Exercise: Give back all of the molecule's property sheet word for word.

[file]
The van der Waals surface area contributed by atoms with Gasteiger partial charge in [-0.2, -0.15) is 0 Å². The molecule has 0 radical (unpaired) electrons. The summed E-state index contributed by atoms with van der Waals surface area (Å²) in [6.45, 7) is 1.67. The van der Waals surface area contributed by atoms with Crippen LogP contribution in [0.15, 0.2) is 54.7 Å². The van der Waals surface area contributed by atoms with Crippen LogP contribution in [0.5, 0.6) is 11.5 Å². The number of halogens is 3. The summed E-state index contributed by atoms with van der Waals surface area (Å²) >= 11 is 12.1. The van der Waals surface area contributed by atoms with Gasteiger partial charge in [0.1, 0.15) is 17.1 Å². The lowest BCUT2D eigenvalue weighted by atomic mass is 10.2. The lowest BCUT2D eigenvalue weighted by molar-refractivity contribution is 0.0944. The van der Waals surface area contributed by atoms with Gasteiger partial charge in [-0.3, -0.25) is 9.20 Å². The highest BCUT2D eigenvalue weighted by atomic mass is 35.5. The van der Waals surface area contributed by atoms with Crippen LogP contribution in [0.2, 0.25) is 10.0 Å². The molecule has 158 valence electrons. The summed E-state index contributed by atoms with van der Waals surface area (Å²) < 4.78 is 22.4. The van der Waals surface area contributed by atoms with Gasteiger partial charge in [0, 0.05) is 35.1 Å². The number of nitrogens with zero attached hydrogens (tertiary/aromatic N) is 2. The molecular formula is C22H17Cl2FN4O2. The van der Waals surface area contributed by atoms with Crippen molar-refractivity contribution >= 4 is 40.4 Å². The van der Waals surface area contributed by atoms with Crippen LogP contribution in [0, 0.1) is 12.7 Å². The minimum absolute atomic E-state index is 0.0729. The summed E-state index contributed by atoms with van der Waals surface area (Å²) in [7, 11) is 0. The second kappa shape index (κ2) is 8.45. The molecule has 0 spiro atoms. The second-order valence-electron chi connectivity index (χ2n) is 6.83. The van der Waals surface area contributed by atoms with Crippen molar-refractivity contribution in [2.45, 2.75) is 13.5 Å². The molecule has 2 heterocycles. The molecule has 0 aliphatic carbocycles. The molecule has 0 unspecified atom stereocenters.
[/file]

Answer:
The van der Waals surface area contributed by atoms with Gasteiger partial charge in [-0.2, -0.15) is 0 Å². The molecule has 0 radical (unpaired) electrons. The summed E-state index contributed by atoms with van der Waals surface area (Å²) in [6.45, 7) is 1.67. The van der Waals surface area contributed by atoms with Crippen LogP contribution in [0.15, 0.2) is 54.7 Å². The van der Waals surface area contributed by atoms with Crippen LogP contribution in [0.5, 0.6) is 11.5 Å². The number of halogens is 3. The summed E-state index contributed by atoms with van der Waals surface area (Å²) >= 11 is 12.1. The van der Waals surface area contributed by atoms with Gasteiger partial charge in [0.1, 0.15) is 17.1 Å². The lowest BCUT2D eigenvalue weighted by atomic mass is 10.2. The lowest BCUT2D eigenvalue weighted by molar-refractivity contribution is 0.0944. The van der Waals surface area contributed by atoms with Gasteiger partial charge in [-0.3, -0.25) is 9.20 Å². The highest BCUT2D eigenvalue weighted by atomic mass is 35.5. The van der Waals surface area contributed by atoms with Crippen LogP contribution in [0.2, 0.25) is 10.0 Å². The molecule has 158 valence electrons. The summed E-state index contributed by atoms with van der Waals surface area (Å²) < 4.78 is 22.4. The van der Waals surface area contributed by atoms with Gasteiger partial charge in [0, 0.05) is 35.1 Å². The number of nitrogens with zero attached hydrogens (tertiary/aromatic N) is 2. The molecular formula is C22H17Cl2FN4O2. The van der Waals surface area contributed by atoms with Crippen molar-refractivity contribution >= 4 is 40.4 Å². The van der Waals surface area contributed by atoms with Crippen LogP contribution in [0, 0.1) is 12.7 Å². The minimum absolute atomic E-state index is 0.0729. The summed E-state index contributed by atoms with van der Waals surface area (Å²) in [7, 11) is 0. The second kappa shape index (κ2) is 8.45. The molecule has 0 spiro atoms. The second-order valence-electron chi connectivity index (χ2n) is 6.83. The van der Waals surface area contributed by atoms with Crippen molar-refractivity contribution in [2.45, 2.75) is 13.5 Å². The molecule has 2 heterocycles. The molecule has 0 aliphatic carbocycles. The molecule has 0 unspecified atom stereocenters.